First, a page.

The Humanitarian Relief Paradigm

  • Krish W. Ramadurai
  • Sujata K. Bhatia
Part of the SpringerBriefs in Bioengineering book series (BRIEFSBIOENG)


When we close our eyes and picture a humanitarian crisis, we are likely to see an aurora of chaos, conflict, anger, fear, and mortality that lingers over a large group of people. However, we are also likely to see a slew of responding multilateral relief agencies and nongovernmental organizations (NGOs) that deploy and respond to catastrophe. The deployment of these agencies, whether it be the United Nations (UN), the US Agency for International Development (USAID), the World Health Organization (WHO), etc., generally follows a very long and complex interventional deployment strategy that involves numerous operating components. The aid delivery complex is generally not streamlined and often deals with a wealth of bureaucracy and dissonance between intervening agencies and the host country they are operating in. We can see how complex this process is from previous historical events such as the Haitian Earthquake in 2010 or the Rwandan genocide in 1994, where the very same agencies—i.e., the UN in these cases—that were supposed to help, actually become implicated in not providing adequate relief services. The interventional capacity of any agency is vital in not only stabilizing and promoting conflict resolution but also in the delivery of human health services via humanitarian medicine. Aid and relief practitioners and workers rely on access to equipment, services, and tools in order to provide adequate treatment and palliative care. What we will seek further on in this work is that oftentimes these individuals do not have sufficient access to the resources and materials they need to deliver care and health services to not only treat acute maladies but also chronic ones as well. But first we begin by defining the humanitarian aid complex and its deployment in real-world settings, emergencies, and crises around the world.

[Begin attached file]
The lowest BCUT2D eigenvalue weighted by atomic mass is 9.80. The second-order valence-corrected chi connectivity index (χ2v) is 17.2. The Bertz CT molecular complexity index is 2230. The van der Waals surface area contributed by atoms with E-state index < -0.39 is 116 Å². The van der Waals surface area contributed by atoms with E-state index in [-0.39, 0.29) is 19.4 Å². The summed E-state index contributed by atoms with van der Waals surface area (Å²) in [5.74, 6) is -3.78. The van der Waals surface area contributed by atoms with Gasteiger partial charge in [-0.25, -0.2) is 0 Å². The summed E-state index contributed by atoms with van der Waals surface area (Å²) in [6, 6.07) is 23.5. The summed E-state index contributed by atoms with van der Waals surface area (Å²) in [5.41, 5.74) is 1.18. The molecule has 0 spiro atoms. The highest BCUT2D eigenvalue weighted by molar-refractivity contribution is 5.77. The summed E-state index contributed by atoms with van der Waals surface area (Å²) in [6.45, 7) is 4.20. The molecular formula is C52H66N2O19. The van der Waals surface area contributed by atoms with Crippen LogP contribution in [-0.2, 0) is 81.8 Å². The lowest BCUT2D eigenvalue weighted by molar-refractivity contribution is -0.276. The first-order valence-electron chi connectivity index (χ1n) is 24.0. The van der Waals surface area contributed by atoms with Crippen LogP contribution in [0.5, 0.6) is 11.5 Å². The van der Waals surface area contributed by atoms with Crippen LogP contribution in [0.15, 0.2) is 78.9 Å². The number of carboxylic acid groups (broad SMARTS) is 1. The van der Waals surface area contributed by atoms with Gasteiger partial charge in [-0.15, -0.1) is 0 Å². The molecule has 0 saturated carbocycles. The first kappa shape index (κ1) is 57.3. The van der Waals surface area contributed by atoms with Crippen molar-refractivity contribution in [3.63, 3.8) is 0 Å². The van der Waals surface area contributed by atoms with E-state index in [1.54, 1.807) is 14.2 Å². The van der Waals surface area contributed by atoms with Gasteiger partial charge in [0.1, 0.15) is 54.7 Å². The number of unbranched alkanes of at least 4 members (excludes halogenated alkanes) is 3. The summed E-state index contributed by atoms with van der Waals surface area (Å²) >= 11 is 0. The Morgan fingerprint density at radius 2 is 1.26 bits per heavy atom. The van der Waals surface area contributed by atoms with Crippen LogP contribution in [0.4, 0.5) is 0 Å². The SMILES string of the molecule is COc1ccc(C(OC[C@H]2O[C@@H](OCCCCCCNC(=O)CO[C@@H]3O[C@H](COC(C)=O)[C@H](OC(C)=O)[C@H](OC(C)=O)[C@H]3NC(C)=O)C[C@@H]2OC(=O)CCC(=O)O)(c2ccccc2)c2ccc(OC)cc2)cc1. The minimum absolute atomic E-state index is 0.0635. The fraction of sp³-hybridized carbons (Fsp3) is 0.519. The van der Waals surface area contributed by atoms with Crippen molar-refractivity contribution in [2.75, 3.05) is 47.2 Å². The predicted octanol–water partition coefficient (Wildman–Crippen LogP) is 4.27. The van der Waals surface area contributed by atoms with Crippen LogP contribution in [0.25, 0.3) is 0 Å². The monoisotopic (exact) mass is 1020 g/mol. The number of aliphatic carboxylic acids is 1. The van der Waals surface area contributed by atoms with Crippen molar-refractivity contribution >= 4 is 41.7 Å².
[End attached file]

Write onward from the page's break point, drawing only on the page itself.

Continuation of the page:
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Copyright information

© The Author(s), under exclusive licence to Springer Nature Switzerland AG 2019

Authors and Affiliations

  • Krish W. Ramadurai
    • 1
  • Sujata K. Bhatia
    • 2
  1. 1.Massachusetts Institute of TechnologyCambridgeUSA
  2. 2.Chemical & Biomolecular EngineeringUniversity of DelawareNewarkUSA

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